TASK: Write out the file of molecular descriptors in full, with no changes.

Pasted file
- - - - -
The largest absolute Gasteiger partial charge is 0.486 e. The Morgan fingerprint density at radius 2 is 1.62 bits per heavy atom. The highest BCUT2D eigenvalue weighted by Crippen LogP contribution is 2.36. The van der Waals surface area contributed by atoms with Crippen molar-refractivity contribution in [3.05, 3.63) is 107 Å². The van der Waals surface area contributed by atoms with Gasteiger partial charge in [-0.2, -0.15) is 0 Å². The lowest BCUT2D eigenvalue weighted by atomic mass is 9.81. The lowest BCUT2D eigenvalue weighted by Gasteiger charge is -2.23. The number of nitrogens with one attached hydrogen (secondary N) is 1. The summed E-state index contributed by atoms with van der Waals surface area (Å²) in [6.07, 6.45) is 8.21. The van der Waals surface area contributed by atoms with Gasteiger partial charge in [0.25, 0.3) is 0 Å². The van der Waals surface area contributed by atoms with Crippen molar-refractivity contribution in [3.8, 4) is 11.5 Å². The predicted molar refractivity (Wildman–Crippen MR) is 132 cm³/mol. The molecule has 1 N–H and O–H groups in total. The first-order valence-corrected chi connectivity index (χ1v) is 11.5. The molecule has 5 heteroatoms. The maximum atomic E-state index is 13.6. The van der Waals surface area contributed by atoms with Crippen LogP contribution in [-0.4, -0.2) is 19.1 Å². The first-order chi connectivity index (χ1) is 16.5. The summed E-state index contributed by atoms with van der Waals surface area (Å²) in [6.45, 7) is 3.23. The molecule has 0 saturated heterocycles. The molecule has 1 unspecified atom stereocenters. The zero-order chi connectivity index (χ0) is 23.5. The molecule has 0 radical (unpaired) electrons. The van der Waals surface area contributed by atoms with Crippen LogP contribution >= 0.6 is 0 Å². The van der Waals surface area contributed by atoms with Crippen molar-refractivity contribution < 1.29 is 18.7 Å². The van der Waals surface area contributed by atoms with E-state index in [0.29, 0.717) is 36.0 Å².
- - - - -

The largest absolute Gasteiger partial charge is 0.486 e. The Morgan fingerprint density at radius 2 is 1.62 bits per heavy atom. The highest BCUT2D eigenvalue weighted by Crippen LogP contribution is 2.36. The van der Waals surface area contributed by atoms with Crippen molar-refractivity contribution in [3.05, 3.63) is 107 Å². The van der Waals surface area contributed by atoms with Gasteiger partial charge in [-0.2, -0.15) is 0 Å². The lowest BCUT2D eigenvalue weighted by atomic mass is 9.81. The lowest BCUT2D eigenvalue weighted by Gasteiger charge is -2.23. The number of nitrogens with one attached hydrogen (secondary N) is 1. The summed E-state index contributed by atoms with van der Waals surface area (Å²) in [6.07, 6.45) is 8.21. The van der Waals surface area contributed by atoms with Gasteiger partial charge in [0.25, 0.3) is 0 Å². The van der Waals surface area contributed by atoms with Crippen molar-refractivity contribution in [3.8, 4) is 11.5 Å². The predicted molar refractivity (Wildman–Crippen MR) is 132 cm³/mol. The molecule has 1 N–H and O–H groups in total. The first-order valence-corrected chi connectivity index (χ1v) is 11.5. The molecule has 5 heteroatoms. The maximum atomic E-state index is 13.6. The van der Waals surface area contributed by atoms with Crippen LogP contribution in [-0.4, -0.2) is 19.1 Å². The first-order chi connectivity index (χ1) is 16.5. The summed E-state index contributed by atoms with van der Waals surface area (Å²) in [6.45, 7) is 3.23. The molecule has 0 saturated heterocycles. The molecule has 1 unspecified atom stereocenters. The zero-order chi connectivity index (χ0) is 23.5. The molecule has 0 radical (unpaired) electrons. The van der Waals surface area contributed by atoms with Crippen LogP contribution >= 0.6 is 0 Å². The van der Waals surface area contributed by atoms with Crippen molar-refractivity contribution < 1.29 is 18.7 Å². The van der Waals surface area contributed by atoms with E-state index in [0.29, 0.717) is 36.0 Å².